Hushed Hallways

Jennifer Fowler, Staff Reporter

To most, the Day of Silence is a day where students simply walk through halls being quiet. But to some, the national Day of Silence is a day where they can give students who are bullied for being gay, lesbian, or bisexual empowerment.

The event began nationwide in 1996 and takes place in middle schools, high schools, colleges and universities around the nation, having students abstain from talking for one entire day, for the people who have to be silent about who they are.

Approximately, 100 students at McCluer North participated on April 20th. Freshman Paige Scott was one of the many students who participated.

“I think it’s a good thing because name calling is not where it’s at,” Scott said. “Bullying is very childish and petty.”

Scott believes everyone should participate in the Day of Silence, and says that she thinks the bully should have to be quiet for one day, to give the victims a break.

She also thinks the school is pretty good at enforcing anti-bullying. “I don’t really see bullies. Everyone’s in their own little world.”
If Scott could take a stand against bullying, she says, “I would bully the bullies. They need to see how it feels.”

Senior Wesley Cox seems to feel more strongly about the subject; his mother is lesbian, and he has several gay friends.

“It’s an opportunity for homosexuals to be encouraged to be open with themselves and let them know they’re accepted,” Cox said. “This is personal to me. I have a lot of gay friends and they shouldn’t be seen as second-class citizens.”

Cox does not feel everyone should support the Day of Silence.

“Only if you really support it. But don’t go along with it just because everyone else is doing it.”

Cox also feels the school does a pretty good job at stopping bullying, and if he could take a stand against it, he says he’d create more awareness.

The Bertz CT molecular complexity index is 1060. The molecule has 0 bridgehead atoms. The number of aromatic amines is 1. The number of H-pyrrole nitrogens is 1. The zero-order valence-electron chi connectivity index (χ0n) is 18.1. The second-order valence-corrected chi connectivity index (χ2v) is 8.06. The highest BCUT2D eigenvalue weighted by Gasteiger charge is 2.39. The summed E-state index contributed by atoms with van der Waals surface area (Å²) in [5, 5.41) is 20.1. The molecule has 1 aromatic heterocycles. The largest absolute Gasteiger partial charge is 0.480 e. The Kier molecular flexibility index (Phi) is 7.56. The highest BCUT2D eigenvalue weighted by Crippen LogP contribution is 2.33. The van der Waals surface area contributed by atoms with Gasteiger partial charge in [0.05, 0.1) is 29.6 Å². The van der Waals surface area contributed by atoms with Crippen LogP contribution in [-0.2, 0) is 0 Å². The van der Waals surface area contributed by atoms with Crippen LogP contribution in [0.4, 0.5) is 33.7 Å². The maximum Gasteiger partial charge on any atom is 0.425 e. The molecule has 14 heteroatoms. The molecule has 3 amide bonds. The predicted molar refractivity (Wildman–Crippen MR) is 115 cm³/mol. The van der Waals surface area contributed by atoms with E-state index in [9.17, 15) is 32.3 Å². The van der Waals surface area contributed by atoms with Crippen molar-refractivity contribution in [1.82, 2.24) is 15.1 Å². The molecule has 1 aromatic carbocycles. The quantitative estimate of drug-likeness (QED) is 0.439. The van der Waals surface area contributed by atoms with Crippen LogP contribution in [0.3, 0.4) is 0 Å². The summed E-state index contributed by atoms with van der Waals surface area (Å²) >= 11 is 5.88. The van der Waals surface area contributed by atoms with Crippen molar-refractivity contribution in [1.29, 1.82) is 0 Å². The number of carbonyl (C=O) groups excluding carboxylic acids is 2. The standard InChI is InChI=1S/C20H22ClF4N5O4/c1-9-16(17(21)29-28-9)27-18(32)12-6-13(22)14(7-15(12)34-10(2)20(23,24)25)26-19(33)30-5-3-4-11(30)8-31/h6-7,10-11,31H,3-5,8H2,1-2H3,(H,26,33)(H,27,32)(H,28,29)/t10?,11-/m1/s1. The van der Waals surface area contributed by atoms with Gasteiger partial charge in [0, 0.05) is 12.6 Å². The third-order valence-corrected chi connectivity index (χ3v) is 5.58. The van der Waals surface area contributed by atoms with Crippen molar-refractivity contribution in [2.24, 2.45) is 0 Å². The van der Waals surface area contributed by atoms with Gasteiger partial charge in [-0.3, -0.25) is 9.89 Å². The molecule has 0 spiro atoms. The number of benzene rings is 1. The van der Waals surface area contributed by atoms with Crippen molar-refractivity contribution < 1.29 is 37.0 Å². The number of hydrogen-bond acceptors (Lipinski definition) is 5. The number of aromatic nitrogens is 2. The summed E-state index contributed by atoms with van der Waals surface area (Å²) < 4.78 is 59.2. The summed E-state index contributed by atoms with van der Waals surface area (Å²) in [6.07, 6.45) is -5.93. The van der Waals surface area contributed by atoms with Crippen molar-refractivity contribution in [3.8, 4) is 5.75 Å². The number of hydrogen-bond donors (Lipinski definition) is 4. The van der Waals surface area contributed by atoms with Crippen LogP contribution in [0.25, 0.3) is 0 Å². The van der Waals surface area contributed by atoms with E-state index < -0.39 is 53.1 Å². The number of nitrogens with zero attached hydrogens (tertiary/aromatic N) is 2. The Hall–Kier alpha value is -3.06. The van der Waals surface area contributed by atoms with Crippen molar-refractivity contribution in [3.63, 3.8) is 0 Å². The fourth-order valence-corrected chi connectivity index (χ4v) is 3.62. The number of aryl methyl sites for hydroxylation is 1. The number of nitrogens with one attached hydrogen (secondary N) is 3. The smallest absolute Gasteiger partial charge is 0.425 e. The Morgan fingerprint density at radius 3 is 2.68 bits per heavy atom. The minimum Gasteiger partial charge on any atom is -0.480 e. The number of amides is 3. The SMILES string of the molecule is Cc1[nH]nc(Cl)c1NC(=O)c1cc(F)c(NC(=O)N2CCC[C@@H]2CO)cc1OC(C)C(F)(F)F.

“If you’re a certain way you should accept it, even if ridicule comes. Suppressing who you are hurts you,” he says.

To Malik Jones, the Day of Silence is “standing up for kids that feel like they can’t be themselves because of bullies.” The sophomore thinks people don’t have the right to tell someone who they should and shouldn’t be.

“I know a lot of people who feel bad because of this and I’ve heard of the suicides because of it. It’s not right,” he says.

He agrees not everyone should take part, because a lot of the participants don’t do it for the right reasons. Jones says, “I do see some bullying. But not as much as they make it seem on TV.”

To take a stand against bullying, Jones would get all of his friends involved, and let it be known that there’s bullying and it needs to be stopped.

Sophomore Shane Walton has several gay family members and the day is special to him.

“It’s a day to be quiet for people who are gay. I have a lot of family members who are, and it hurts their feelings when you call them that.”
He says, “I don’t think everyone should support this. People who made fun of people like that shouldn’t get the privilege to be silent all day.”

Walton doesn’t see much bullying around the school and to take a stand against it he says, “I would make it to where if someone got caught bullying they’d get suspended for 10 days and a hearing.”

Many people are hurt by the dehumanizing and ridicule put on by certain students. So many have to be left voiceless because they’re afraid to express who they are. The Day of Silence encourages students to have a positive look at themselves and many have their chance for a day each year in April.